tors, et al. 

Name and title of immediate supervisor : Joseph Marx, Chief, Control Office. 

Reason for leaving : Emergency. 

Description of your work : In charge of policy for N. Y. office during an 8-hour 
tour of duty daily, deciding OWI short-range policy for cable-wireless and 
supervising the various language control desks on the output of U. S. Govern- 
ment propaganda of the Voice of America. For the last few months, serving 
as acting chief of the Control Office, being responsible for policy decisions 
generally. 

Dates of employment (month, year) : From 23 Nov. 1943 to May 1944. Exact 
title of your position : News Editor. Salary or earnings : Starting $3,800 per 
year ; final, $3,800 per year. 

Place of employment (city, State) : New York, N. Y. 

Name and address of employer : Office of War Information, 224 W. 57th St., 
New York, N. Y. 

Number and kind of employees supervised by you : 75 News Editors, Writers, 
Clerks. 

Name and title of immediate supervisor : Theodore Kaghan, Chief, Basic 
News Division. 

Reason for leaving : Transfer within OWI. 

Description of your work: Central desk slot man, supervising editing and 
selection of news for Basic News Division, Overseas News & Features Bureau, 
OWI, making primary determination of what news would be used in U. S. Gov- 
ernment radio and cable-wireless output abroad. Responsible thereby for direct 
implementation of U. S. policy toward Allied and neutral countries and further- 
ing aims toward enemy. 

Dates of employment (month, year) : From Feb. 1929 to Oct. 1942. Exact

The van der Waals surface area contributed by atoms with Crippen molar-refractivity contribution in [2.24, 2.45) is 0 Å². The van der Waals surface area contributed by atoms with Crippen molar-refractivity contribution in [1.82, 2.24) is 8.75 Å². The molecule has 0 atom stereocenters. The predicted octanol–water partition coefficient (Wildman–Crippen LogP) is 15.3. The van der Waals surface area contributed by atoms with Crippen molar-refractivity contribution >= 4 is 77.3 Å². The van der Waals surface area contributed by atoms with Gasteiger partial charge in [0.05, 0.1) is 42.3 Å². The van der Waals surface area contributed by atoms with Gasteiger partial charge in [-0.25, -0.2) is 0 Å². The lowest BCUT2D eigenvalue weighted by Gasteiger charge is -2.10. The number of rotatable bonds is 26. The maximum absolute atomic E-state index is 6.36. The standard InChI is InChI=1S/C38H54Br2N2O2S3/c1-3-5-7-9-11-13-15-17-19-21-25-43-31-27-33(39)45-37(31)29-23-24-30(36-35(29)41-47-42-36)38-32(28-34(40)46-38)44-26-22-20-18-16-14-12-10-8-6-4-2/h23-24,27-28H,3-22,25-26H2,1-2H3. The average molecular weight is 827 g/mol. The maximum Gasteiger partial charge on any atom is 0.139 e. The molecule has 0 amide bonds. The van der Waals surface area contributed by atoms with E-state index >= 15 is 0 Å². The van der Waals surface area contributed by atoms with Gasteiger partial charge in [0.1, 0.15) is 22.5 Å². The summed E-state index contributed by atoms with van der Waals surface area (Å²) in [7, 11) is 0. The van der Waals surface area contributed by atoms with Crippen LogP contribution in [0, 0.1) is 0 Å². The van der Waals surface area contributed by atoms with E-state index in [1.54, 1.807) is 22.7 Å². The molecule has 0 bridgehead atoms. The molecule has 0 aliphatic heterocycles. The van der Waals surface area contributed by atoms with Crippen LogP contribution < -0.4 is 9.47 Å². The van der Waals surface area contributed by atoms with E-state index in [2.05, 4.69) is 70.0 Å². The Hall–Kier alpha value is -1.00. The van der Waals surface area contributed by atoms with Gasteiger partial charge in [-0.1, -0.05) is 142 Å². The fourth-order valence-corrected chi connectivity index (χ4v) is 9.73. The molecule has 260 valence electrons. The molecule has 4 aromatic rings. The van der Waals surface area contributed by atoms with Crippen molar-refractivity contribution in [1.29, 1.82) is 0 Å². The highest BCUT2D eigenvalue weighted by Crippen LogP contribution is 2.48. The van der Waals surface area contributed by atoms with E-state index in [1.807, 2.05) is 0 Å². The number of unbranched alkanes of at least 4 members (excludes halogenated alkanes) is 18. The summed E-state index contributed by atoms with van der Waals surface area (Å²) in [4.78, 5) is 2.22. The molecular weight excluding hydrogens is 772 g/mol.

title of your position : MX editor. Salary or earnings : Starting $1,820 per year ; 
final $2,600 per year. 

Place of employment (city, State) : Brooklyn, N. Y. 

Name and address of employer : Brooklyn Daily Eagle, Brooklyn, N. Y. 

Number and kind of employees supervised by you : 5-25 editorial and 5-20 
mechanical. 

Name and title of immediate supervisor : Robert Grannis, managing editor. 

Reason for leaving : Voluntary induction into Army. 

Description of your work : In charge of late editions of the paper as combina- 
tion news-telegraph-makeup editor, making all changes necessary for late news 
breaks to compete with the rest of the N. Y. afternoon dailies. Also held these 
editorships during period of employment, in addition to serving as reporter and 
rewrite man : Long Island Editor, Nassau supplement editor, night editor, picture 
editor, telegraph editor. 

Remarks: From Feb. 1928 to Feb. 1929, reporter, starting, $1,560 per year; 
final, $1,560 per year. 

Rockville Centre, New York. 

Nassau Daily Review. 

None. 

John Greene, City Editor. 

General reporter covering a Long Island district comprising several com- 
munities, each with their own political, legislative, educational, etc., systems 
of municipal government. This district included the municipalities of Valley 
Stream. 

32. (a) Does your financial position permit discharge of all debts incurred? 
Yes. 

(b) If now residing abroad have you ever paid a U. S. income tax? Yes. If 
answer is "Yes" give year and office of last payment. 1948, Brooklyn, N. Y. 

5988&— 55— pt. 16 3 



1516 STRATEGY AND TACTICS OF WORLD COMMUNISM 

33. Do you advocate or have you ever advocated, or are you now or have you 
ever been a member of any political party or organization that advocates the 
overthrow of the Government of the United States by force or violence? No. If 
answer is "Yes" give full details under item #37. 

34. Have you ever been arrested or detained by civil or military authorities 
in the United States or in any other country (other than for minor traffic viola- 
tions where the fine did not exceed $25?) No. 

35. List three competent and responsible persons in the United States not re- 
lated to you by blood or marriage who are particularly qualified to supply 
definite information regarding your character and ability (do not give names of 
supervisors listed in answer to questions No. 28 or 29) :